The “implied false certification” theory is that the failure to disclose information can sometimes be a violation of the FCA. Under this theory, a violation would occur if (1) the provider made a claim but failed to disclose material information related to the claim, and (2) that this failure to provide information had the effect of misrepresenting the truth. The Court accepted the “implied false certification” theory. By analogy it suggested that an applicant for a faculty position whose CV “lists prior jobs and then retirement, but fails to disclose that his ‘retirement’ was a prison stint for perpetrating a $12 million bank fraud” makes an “actionable misrepresentation.”
The Court held that this theory can be the basis for FCA liability if two conditions are met. First, the request for payment must “make specific representations about the goods or services provided.” The use of specific billing codes (e.g., CPT or H&M codes), for example, makes a specific representation that those services were provided. The second condition is that “failure to disclose noncompliance with material statutory, regulatory, or contractual requirements makes those representations misleading half-truths.” This establishes the requirement that the nondisclosures be “material” to the government’s decision to pay the claim. The Court held that “material” means “having a natural tendency to influence...the payment.” Where noncompliance is minor or insubstantial, the matter is not “material.”
For healthcare providers this case is both good news and bad. In terms of the bad, the Court clearly established the “implied false certification theory.” Both the AMA and AAMC filed amicus briefs (these are “friend of the court” briefs filed, not by parties to the case, but by others with an interest in the case). The AMA and AAMC briefs opposed the use of “implied” false claims, arguing that it inappropriately expands the basis for False Claims lawsuits, but the Court did not accept those arguments. On the other hand, the Court clearly indicated that the false certification must have “material” misrepresentations—not trivial regulatory or contractual violations. Furthermore, the Court emphasized that the claim must rely on allegations of fraud, not malpractice.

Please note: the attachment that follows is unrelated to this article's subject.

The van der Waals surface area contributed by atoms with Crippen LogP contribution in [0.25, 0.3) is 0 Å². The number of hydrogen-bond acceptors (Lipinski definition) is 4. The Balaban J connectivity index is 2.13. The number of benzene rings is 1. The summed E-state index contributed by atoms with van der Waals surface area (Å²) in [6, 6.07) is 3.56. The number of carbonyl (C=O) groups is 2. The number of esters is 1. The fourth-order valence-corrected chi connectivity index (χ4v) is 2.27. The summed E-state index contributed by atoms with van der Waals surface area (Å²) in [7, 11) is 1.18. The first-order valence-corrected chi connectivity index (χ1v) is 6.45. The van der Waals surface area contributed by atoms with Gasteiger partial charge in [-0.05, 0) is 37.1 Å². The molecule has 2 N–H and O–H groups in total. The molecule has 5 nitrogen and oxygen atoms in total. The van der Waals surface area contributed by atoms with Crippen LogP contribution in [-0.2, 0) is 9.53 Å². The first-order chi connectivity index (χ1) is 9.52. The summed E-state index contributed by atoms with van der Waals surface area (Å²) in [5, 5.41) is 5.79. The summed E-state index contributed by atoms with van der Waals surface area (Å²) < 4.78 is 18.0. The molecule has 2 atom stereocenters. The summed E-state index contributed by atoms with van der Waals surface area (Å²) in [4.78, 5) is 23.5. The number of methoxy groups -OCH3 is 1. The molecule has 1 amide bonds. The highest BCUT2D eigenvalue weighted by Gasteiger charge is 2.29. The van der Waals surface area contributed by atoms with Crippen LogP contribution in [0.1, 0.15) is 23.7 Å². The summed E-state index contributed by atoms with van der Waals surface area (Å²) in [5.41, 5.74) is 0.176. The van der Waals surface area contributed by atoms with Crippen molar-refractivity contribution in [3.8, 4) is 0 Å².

...all healthcare providers—including solo and small offices—need to have compliance programs related to the payment of any federal claim (including Medicare and Medicaid).
The case certainly does nothing to discourage whistleblowers—private intervenors—from bringing FCA cases. It is a reminder that all healthcare providers—including solo and small offices—need to have compliance programs related to the payment of any federal claim (including Medicare and Medicaid).
Abortion (and Contraception)
Among the most anticipated cases of the Term was Whole Woman’s Health v. Hellerstedt, involving the regulation of abortion clinics. Texas and some other states adopted health and safety regulations for abortion clinics. One set of regulations required that physicians performing abortions have admitting privileges at a hospital within 30 miles of the clinic. The other required abortion clinics to meet the state’s standards for “ambulatory surgical centers.”
In 1992 the Court ruled that abortion regulations by states are unconstitutional if they place an “undue burden” on the decision to have an abortion. Of course, what constitutes “undue” is the key. In the 1992 Casey decision, the Court specified that “unnecessary health regulations that have the purpose or effect of presenting a substantial obstacle to a woman seeking an abortion impose an undue burden on the right.” Substantial disagreements about applying this standard in practice emerged in lower-courts. One important question in Whole Woman’s Health this Term was how much importance to attach to whether an abortion restriction adopted in the name of maternal health would actually solve a real health problem.